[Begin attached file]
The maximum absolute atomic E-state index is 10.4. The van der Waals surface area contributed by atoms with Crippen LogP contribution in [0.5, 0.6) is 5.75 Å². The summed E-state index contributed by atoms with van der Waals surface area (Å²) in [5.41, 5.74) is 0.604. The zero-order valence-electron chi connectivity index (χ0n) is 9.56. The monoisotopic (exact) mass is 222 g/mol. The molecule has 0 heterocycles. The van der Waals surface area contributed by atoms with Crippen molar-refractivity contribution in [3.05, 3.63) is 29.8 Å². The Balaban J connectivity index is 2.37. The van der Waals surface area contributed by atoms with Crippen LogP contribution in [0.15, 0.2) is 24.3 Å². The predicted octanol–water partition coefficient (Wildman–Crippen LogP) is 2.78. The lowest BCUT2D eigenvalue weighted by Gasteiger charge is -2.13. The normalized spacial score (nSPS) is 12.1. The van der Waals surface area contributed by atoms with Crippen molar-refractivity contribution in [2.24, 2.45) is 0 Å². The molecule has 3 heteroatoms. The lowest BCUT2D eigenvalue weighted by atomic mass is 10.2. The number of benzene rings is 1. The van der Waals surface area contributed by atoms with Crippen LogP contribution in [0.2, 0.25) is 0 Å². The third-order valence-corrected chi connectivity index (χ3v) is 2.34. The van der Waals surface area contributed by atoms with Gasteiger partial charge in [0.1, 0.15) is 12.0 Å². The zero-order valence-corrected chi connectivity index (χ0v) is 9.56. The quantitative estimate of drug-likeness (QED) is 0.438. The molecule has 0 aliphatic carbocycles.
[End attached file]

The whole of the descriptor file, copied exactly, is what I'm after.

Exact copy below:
The maximum absolute atomic E-state index is 10.4. The van der Waals surface area contributed by atoms with Crippen LogP contribution in [0.5, 0.6) is 5.75 Å². The summed E-state index contributed by atoms with van der Waals surface area (Å²) in [5.41, 5.74) is 0.604. The zero-order valence-electron chi connectivity index (χ0n) is 9.56. The monoisotopic (exact) mass is 222 g/mol. The molecule has 0 heterocycles. The van der Waals surface area contributed by atoms with Crippen molar-refractivity contribution in [3.05, 3.63) is 29.8 Å². The Balaban J connectivity index is 2.37. The van der Waals surface area contributed by atoms with Crippen LogP contribution in [0.15, 0.2) is 24.3 Å². The predicted octanol–water partition coefficient (Wildman–Crippen LogP) is 2.78. The lowest BCUT2D eigenvalue weighted by Gasteiger charge is -2.13. The normalized spacial score (nSPS) is 12.1. The van der Waals surface area contributed by atoms with Crippen molar-refractivity contribution in [2.24, 2.45) is 0 Å². The molecule has 3 heteroatoms. The lowest BCUT2D eigenvalue weighted by atomic mass is 10.2. The number of benzene rings is 1. The van der Waals surface area contributed by atoms with Crippen LogP contribution in [0.2, 0.25) is 0 Å². The third-order valence-corrected chi connectivity index (χ3v) is 2.34. The van der Waals surface area contributed by atoms with Gasteiger partial charge in [0.1, 0.15) is 12.0 Å². The zero-order valence-corrected chi connectivity index (χ0v) is 9.56. The quantitative estimate of drug-likeness (QED) is 0.438. The molecule has 0 aliphatic carbocycles.